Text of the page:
Weekly Health Watch rail, with items on resistance-band workouts, osteoporosis warnings, childhood allergies and skipping breakfast
Tip of the Week
Need to jump-start your strength routine? How about picking up a resistance band? Rubberized resistance will help you perform functional total-body exercises, refresh a stale routine and give you the toned results you’re working for. They also function as a great post-workout stretching aid.
Resistance bands offer the same benefits of other resistance exercises without being cumbersome and heavy, so if you use proper form and a challenging level of tension, your muscle fibers won’t know the difference between weights or bands. Even better, the band’s multidirectional movement can offer more muscle recruitment because you can use several muscle groups at once. Try a squat with a bicep curl, or a lunge with an overhead press.
Resistance bands come in a range of levels, shapes and colors. To determine the right strength of band for you, use this rule of thumb: You should reach moderate to maximum muscle fatigue between 20-30 repetitions of your exercise. If your band is too easy, you’ll know. If it’s too hard, you won’t be able to complete the full range of motion.
Which type of band you choose depends on what you are using it for:
* Flat bands are great for physical therapy, mind-body exercise and active agers.
* Traditional exercise tubes are the most-used bands and are great for basic strength training and multiple muscle group exercises.
* Superbands are great for pull-up assistance, partner exercises and athletic training.
The bottom line is that bands can be a fun, useful and portable tool to add to your weekly routine.
— Life Fitness
Number to Know
100: Nutrient density score of watercress, highest of all ranked fruits and vegetables, according to a study published in a Centers for Disease Control and Protection journal. The score is the average percentage of recommended daily values for 17 nutrients in a 100-calorie serving of the food.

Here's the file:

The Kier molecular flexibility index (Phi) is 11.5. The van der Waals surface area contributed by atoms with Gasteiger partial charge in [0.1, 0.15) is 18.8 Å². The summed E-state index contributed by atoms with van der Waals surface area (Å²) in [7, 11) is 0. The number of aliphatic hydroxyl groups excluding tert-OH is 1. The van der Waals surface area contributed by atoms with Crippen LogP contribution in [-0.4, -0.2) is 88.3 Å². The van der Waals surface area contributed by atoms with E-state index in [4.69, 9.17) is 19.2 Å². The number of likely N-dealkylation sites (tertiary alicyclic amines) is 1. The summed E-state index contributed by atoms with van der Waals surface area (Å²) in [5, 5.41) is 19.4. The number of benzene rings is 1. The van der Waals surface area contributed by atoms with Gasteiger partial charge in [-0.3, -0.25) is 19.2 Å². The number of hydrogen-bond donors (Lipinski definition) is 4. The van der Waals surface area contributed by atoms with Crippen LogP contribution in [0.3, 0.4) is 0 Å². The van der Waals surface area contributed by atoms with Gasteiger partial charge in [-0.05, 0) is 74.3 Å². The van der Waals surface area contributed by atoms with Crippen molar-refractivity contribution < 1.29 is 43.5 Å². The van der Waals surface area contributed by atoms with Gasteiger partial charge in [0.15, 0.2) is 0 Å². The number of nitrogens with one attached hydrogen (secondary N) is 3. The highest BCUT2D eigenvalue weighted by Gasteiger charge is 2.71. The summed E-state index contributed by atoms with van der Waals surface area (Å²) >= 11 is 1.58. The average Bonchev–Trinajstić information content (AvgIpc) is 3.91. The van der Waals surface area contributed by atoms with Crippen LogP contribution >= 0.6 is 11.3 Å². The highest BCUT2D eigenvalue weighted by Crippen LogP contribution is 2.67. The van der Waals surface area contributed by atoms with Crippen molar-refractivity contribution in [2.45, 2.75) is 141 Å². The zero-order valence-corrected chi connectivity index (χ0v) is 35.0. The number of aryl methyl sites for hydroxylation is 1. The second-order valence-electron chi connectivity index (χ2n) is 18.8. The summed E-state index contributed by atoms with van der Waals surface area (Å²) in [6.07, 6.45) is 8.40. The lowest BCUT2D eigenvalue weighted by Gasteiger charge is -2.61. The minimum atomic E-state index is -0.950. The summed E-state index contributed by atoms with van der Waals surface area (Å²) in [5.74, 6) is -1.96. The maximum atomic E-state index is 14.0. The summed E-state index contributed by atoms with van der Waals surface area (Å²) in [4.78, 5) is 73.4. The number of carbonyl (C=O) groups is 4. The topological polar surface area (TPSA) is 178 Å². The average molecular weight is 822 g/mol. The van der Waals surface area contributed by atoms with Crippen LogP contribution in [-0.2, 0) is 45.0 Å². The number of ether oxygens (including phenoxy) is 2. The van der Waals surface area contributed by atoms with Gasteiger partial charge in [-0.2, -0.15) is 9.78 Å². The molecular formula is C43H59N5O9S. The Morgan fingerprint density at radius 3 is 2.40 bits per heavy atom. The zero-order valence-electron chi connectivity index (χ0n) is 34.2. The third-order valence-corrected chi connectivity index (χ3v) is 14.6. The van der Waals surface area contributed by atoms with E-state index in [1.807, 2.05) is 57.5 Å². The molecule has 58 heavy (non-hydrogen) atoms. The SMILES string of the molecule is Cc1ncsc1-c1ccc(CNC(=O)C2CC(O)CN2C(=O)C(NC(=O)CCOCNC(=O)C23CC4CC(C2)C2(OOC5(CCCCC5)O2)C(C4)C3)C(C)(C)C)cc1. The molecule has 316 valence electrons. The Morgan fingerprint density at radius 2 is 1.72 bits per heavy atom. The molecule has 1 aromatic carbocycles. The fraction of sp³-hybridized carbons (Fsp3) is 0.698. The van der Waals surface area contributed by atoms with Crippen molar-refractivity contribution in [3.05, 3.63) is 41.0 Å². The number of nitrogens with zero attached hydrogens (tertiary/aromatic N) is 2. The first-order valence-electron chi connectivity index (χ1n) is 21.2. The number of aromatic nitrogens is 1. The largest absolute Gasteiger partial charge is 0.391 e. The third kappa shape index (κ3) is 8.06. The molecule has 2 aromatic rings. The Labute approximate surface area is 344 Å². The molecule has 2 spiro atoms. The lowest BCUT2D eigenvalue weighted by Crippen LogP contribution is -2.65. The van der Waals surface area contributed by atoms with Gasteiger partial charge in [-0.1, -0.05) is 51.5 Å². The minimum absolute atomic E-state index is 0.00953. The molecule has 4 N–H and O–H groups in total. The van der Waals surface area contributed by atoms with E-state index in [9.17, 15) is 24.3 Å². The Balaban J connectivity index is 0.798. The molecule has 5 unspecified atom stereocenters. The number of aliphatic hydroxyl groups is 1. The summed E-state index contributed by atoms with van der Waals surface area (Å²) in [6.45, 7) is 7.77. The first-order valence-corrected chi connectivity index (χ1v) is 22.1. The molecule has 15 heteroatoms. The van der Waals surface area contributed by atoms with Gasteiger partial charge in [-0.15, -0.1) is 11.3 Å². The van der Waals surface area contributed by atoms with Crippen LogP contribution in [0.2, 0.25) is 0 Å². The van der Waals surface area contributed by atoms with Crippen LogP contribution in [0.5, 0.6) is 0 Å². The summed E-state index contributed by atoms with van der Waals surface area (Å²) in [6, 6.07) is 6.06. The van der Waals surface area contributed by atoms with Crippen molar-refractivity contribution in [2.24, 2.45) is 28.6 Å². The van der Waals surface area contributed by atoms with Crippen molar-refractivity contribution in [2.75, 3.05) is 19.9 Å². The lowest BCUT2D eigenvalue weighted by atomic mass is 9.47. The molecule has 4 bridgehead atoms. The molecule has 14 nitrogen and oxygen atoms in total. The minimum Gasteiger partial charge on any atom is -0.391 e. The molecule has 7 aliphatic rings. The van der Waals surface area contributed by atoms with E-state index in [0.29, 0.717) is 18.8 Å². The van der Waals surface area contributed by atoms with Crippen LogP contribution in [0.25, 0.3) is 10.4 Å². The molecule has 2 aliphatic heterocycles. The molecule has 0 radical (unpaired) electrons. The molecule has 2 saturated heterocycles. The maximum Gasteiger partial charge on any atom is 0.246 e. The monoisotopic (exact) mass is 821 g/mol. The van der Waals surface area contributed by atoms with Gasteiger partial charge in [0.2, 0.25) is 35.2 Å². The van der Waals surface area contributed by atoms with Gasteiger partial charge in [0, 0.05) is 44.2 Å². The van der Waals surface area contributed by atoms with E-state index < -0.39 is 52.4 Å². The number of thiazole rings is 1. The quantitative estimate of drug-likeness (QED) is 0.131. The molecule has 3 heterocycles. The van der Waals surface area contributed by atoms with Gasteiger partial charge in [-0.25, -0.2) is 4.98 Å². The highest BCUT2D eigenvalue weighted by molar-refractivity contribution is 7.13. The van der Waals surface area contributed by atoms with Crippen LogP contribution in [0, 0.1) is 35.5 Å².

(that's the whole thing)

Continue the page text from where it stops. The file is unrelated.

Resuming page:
Infants are less likely to suffer from allergies or asthma if they exposed to household bacteria and allergens from rodents, roaches and cats during their first year of life, a new study found.
About 41 percent of allergy-free and wheeze-free children surveyed the study, published June 6 in the Journal of Allergy and Clinical Immunology, grew up in homes where lots of allergens and bacteria were present. Of the subjects who did suffer from both allergies and wheezing, only 8 percent of those children had been exposed a significant amount to those substances in their 12 months of life.
The findings seem to support the “hygiene hypothesis,” which theorizes that children in overly clean houses are more likely to suffer from allergies because their bodies don’t have the opportunity to develop appropriate responses to allergens.
Bone fractures are a warning sign of osteoporosis, but some people may be unaware they have already experienced one or more. Height loss of one inch or more may be the first sign that someone has experienced spine fractures due to osteoporosis.
A new study suggests eating breakfast may not be so important, at least for adults trying to lose weight.
Published Wednesday in the American Journal of Clinical Nutrition, the study found dieters who skipped “the most important meal of the day” lost just as much weight as dieters who ate breakfast regularly. The researchers concluded that while breakfast may have several health benefits, weight loss isn’t one of them.
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